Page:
Rice is, arguably, the single most-important grain on the planet earth and one of the most significant crops throughout time and history. It also happens to be immensely reliable and terrific tasting, no matter the variety, how it’s cooked, if it’s served in a savory or sweet manner or what it’s served alongside. A bed of rice is welcome next to practically any dish, soaking up some of the sauce and providing a soft, familiar chew with each bite. It also has a deep, symbolic meaning in so many different cultures.
One issue with rice, however — is that it’s not always easy to cook! Take a look at endless examples of professional, tenured chefs with years of experience who’ve whiffed rice in a reality cooking competition in recent years (or maybe even that botched batch sitting in the garbage from your attempt at cooking rice the other night).
For such a reliable, ubiquitous ingredient, rice remains such a challenge for many — and one of the reasons that rice cookers sell so well. JJ Johnson, a full-blown rice enthusiast, recently wrote a book (in partnership with Danica Novgorodoff) all about rice called “The Simple Art of Rice,” which delves into its history, its prominence in so many different cultures, the best dishes to make with it and much, much more.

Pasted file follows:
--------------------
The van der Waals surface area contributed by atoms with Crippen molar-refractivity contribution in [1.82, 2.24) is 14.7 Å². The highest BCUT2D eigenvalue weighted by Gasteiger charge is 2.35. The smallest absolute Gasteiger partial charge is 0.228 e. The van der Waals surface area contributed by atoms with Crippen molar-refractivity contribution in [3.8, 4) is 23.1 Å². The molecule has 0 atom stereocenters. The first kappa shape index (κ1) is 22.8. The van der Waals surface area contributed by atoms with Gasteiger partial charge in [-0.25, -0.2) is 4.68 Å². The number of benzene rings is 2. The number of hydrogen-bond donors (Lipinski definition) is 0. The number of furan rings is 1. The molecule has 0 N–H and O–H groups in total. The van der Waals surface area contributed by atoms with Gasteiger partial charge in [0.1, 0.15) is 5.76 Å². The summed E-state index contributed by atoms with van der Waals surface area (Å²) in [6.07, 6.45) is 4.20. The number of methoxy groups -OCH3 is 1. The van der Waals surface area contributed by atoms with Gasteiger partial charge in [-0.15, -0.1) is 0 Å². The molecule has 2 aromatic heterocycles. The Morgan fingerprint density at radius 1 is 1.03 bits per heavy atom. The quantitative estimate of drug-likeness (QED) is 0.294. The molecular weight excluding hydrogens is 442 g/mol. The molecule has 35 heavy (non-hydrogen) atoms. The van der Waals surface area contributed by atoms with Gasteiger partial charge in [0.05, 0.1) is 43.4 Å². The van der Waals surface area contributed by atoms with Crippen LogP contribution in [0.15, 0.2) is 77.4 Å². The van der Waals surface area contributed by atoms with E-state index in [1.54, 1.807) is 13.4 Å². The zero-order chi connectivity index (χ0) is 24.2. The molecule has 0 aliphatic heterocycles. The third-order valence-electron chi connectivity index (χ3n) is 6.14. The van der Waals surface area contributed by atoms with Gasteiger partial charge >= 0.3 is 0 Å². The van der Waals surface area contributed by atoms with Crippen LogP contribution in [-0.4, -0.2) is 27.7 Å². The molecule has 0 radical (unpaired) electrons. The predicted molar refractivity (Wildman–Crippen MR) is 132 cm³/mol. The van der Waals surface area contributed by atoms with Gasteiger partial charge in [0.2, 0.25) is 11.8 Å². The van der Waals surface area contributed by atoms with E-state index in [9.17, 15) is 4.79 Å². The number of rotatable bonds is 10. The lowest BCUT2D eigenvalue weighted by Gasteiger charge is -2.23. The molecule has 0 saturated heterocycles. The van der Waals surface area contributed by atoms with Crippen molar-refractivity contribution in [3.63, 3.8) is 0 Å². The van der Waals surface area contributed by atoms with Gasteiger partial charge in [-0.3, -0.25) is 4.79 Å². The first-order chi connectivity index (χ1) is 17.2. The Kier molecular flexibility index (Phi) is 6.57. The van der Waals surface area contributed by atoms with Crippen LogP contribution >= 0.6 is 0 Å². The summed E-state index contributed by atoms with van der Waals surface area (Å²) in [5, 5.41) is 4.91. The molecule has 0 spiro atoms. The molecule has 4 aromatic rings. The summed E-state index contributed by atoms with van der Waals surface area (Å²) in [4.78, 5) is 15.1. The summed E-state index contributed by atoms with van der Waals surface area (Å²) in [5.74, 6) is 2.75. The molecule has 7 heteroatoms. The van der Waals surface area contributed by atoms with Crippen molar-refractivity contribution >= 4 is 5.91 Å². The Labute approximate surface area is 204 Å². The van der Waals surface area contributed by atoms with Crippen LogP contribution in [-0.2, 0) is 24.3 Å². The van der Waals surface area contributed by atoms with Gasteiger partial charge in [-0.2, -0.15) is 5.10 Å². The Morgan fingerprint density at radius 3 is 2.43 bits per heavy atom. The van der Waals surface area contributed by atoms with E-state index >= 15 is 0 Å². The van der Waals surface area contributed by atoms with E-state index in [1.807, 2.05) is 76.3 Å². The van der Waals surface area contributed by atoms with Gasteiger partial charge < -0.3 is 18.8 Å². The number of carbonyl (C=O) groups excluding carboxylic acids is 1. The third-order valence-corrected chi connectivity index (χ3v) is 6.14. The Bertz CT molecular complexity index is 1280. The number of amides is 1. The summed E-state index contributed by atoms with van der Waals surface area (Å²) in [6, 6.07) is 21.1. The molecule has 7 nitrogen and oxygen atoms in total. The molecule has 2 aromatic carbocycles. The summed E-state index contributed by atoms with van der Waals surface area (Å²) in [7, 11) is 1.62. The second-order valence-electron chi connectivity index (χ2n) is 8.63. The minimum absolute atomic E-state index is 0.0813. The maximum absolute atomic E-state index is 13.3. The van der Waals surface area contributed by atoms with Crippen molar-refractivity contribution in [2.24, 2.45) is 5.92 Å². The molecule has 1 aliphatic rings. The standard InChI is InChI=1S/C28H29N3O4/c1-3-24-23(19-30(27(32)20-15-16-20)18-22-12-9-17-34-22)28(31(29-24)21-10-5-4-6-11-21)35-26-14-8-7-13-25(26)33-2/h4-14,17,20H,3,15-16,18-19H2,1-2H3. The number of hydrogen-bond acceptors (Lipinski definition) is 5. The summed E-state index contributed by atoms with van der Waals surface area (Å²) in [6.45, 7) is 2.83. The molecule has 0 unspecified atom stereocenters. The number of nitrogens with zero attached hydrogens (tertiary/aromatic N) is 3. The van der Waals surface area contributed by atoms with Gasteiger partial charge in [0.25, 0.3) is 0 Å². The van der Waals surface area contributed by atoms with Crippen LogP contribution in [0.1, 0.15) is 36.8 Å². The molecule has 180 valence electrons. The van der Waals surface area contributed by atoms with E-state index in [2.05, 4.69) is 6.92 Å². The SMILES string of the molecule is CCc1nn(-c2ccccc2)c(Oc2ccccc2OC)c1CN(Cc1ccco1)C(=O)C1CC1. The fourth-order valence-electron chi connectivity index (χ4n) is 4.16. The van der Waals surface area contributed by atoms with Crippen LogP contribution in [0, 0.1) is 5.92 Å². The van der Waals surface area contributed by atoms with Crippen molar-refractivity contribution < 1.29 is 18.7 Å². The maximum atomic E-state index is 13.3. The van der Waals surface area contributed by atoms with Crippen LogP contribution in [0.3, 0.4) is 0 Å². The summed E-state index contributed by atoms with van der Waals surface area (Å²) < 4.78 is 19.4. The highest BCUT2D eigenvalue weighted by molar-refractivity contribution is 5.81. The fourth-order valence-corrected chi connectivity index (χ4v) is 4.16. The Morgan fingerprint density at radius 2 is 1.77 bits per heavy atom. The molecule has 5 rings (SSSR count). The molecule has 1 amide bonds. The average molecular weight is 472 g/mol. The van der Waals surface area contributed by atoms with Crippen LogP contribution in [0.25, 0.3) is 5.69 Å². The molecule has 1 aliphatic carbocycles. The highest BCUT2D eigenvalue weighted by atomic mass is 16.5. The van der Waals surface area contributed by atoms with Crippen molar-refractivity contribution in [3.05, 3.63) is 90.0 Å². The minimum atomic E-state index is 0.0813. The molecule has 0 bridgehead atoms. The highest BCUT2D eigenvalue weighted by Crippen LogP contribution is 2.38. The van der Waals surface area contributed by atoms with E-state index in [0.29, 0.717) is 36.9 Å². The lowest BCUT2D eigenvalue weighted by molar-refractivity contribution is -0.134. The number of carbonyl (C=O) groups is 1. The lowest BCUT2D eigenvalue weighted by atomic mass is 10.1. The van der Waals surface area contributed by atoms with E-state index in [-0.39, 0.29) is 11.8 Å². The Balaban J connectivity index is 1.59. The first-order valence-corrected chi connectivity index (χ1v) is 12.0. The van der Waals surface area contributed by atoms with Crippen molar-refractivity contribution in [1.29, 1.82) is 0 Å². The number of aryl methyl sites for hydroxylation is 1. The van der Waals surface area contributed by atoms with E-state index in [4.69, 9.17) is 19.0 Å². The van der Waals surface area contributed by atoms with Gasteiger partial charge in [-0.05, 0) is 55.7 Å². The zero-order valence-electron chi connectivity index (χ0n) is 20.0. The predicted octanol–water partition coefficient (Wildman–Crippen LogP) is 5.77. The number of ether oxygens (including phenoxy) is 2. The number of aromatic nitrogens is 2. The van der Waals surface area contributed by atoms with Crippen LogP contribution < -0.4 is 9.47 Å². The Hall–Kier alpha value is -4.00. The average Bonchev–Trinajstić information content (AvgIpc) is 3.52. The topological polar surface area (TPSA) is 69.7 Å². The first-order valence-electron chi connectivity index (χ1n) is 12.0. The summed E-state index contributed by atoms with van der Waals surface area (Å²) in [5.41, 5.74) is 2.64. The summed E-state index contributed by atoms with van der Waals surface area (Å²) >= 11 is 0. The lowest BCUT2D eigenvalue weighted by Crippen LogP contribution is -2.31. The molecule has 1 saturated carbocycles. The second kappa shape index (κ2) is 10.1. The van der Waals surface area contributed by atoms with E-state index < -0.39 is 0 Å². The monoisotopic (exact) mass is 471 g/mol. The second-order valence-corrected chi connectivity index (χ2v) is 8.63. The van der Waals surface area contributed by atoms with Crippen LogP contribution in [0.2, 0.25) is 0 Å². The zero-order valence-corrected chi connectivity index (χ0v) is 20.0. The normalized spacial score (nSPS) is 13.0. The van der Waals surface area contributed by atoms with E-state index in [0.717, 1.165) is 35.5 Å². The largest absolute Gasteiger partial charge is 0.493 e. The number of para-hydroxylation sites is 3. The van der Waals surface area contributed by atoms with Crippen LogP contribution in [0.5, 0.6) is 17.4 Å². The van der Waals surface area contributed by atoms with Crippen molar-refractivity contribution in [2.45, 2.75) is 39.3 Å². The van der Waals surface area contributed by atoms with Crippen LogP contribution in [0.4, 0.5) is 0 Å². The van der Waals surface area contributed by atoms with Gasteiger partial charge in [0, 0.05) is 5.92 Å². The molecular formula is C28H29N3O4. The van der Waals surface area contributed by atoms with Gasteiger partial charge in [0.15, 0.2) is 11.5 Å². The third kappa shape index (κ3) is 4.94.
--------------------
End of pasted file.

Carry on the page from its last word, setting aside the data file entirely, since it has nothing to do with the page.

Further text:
Salon Food recently spoke with Johnson to learn the answers to all of our questions about rice — and then some.
The Simple Art of Rice (Photo courtesy of Beatriz da Costa)
You can purchase the book here!
The following interview has been lightly edited for clarity and length.
The book is stunning; I love the illustrations. Were they all drawn especially for the book? They’re so engaging, colorful and vibrant.
The illustrations were all drawn for the book. My co-author, Danica Novgorodoff, created them once all the text and recipes were complete to deepen the narratives about the culture and history of rice. She wanted them to add a little extra insight and character that neither the photos nor the text could provide, like a landscape of a rice plantation from the 19th century, prehistoric rice farmers along the Yangtze River or the steps for folding a potsticker.
You have a section dedicated to the history of rice. Could you give us an abridged version?
While it’s unknown exactly when and where rice was first cultivated, the Asian species of rice (Oryza sativa) was probably first domesticated from a wild grass between eight and ten thousand years ago somewhere in Southeast Asia (likely the Yangtze River basin in China). From there, Asian rice migrated westward with traders, explorers and armies, eventually reaching the Middle East and Europe.
However, a distinct species of African rice (Oryza glaberrima), was domesticated in present-day Mali over 3,000 years ago, long before Europeans ever arrived on the African continent. Therefore, it was likely African rice that was first introduced to the Americas during the Columbian Exchange beginning in the 16th century, as it was used to provide sustenance onboard ships during the long transatlantic journeys from the West Coast of Africa to the Americas. And it was undoubtedly West African farmers who brought their rice farming knowledge and expertise to the Americas during the slave trade and who made the success of the rice industry possible in the American South, the Caribbean and South America.